Verses 1–3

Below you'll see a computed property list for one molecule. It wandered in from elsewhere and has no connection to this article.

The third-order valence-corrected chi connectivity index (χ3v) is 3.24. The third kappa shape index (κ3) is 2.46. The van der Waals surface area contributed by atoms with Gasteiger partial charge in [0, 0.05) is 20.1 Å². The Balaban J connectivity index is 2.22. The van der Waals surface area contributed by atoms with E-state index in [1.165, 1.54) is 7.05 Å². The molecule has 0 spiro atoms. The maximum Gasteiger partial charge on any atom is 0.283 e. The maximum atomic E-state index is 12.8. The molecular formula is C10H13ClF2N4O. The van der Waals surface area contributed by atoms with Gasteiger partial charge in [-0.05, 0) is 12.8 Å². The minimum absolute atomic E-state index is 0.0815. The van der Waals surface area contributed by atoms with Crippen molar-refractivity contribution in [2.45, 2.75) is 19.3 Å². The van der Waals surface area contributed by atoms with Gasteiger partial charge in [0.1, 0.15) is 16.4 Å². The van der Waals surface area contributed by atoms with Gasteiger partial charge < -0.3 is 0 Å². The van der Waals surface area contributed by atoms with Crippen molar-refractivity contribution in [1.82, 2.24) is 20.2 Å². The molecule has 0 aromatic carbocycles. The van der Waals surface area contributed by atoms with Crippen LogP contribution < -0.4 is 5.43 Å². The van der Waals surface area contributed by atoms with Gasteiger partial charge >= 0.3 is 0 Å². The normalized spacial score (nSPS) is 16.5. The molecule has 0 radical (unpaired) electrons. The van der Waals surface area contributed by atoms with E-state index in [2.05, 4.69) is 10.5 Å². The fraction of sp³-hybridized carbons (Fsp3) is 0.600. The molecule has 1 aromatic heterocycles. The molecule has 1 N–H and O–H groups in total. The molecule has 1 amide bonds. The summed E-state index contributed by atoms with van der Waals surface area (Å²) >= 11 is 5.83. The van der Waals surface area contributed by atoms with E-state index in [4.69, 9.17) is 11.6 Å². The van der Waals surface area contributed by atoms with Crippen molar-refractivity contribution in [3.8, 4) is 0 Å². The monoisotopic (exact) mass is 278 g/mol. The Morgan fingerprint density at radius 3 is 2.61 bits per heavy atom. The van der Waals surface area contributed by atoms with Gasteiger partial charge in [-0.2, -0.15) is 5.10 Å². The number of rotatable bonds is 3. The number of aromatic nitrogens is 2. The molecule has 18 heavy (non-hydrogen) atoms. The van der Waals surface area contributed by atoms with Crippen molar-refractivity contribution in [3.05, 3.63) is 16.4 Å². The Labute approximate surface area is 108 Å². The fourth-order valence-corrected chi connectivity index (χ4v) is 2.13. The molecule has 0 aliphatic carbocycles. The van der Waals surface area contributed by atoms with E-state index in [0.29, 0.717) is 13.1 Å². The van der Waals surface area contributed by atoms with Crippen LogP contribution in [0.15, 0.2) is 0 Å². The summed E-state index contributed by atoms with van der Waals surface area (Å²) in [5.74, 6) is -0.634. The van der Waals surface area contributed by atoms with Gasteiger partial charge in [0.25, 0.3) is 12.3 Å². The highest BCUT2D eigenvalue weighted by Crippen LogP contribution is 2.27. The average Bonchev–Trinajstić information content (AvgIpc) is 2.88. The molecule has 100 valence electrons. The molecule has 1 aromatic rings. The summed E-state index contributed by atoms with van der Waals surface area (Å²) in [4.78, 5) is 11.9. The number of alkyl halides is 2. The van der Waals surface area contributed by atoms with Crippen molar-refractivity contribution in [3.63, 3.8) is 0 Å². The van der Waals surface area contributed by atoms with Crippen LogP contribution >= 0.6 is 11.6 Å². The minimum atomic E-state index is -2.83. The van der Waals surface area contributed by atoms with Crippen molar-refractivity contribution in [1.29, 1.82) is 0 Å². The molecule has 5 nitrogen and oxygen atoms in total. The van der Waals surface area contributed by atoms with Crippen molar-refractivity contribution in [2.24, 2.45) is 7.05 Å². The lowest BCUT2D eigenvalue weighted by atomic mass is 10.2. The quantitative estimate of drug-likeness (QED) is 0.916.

Josiah had received a message from God that there was no preventing the ruin of Jerusalem, but that he should deliver only his own soul; yet he did not therefore sit down in despair, and resolve to do nothing for his country because he could not do all he would. No, he would do his duty, and then leave the event to God. A public reformation was the thing resolved on; if any thing could prevent the threatened ruin it must be that; and here we have the preparations for that reformation. 1. He summoned a general assembly of the states, the elders, the magistrates or representatives of Judah and Jerusalem, to meet him in the house of the Lord, with the priests and prophets, the ordinary and extraordinary ministers, that, they all joining in it, it might become a national act and so be the more likely to prevent national judgments; they were all called to attend (2 Kgs. 23:1, 2), that the business might be done with the more solemnity, that they might all advise and assist in it, and that those who were against it might be discouraged from making any opposition. Parliaments are no diminution at all to the honour and power of good princes, but a great support to them. 2. Instead of making a speech to this convention, he ordered the book of the law to be read to them; nay, it should seem, he read it himself (2 Kgs. 23:2), as one much affected with it and desirous that they should be so too. Josiah thinks it not below him to be a reader, any more than Solomon did to be a preacher, nay, and David himself to be a door-keeper in the house of God. Besides the convention of the great men, he had a congregation of the men of Judah and the inhabitants of Jerusalem to hear the law read. It is really the interest of princes to promote the knowledge of the scriptures in their dominions. If the people be but as stedfastly resolved to obey by law as he is to govern by law, the kingdom will be happy. All people are concerned to know the scripture, and all in authority to spread the knowledge of it. 3. Instead of proposing laws for the confirming of them in their duty, he proposed an association by which they should all jointly engage themselves to God, 2 Kgs. 23:3. The book of the law was the book of the covenant, that, if they would be to God a people, he would be to them a God; they here engage themselves to do their part, not doubting but that then God would do his. (1.) The covenant was that they should walk after the Lord, in compliance with his will, in his ordinances and his providences, should answer all his calls and attend all his motions—that they should make conscience of all his commandments, moral, ceremonial, and judicial, and should carefully observe them with all their heart and all their soul, with all possible care and caution, sincerity, vigour, courage, and resolution, and so fulfil the conditions of this covenant, in dependence upon the promises of it. (2.) The covenanters were, in the first place, the king himself, who stood by his pillar (2 Kgs. 11:14) and publicly declared his consent to this covenant, to set them an example, and to assure them not only of his protection but of his presidency and all the furtherance his power could give them in their obedience. It is no abridgment of the liberty even of princes themselves to be in bonds to God. All the people likewise stood to the covenant, that is, they signified their consent to it and promised to abide by it. It is of good use to oblige ourselves to our duty with all possible solemnity, and this is especially seasonable after notorious backslidings to sin and decays in that which is good. He that bears an honest mind does not shrink from positive engagements: fast bind, fast find.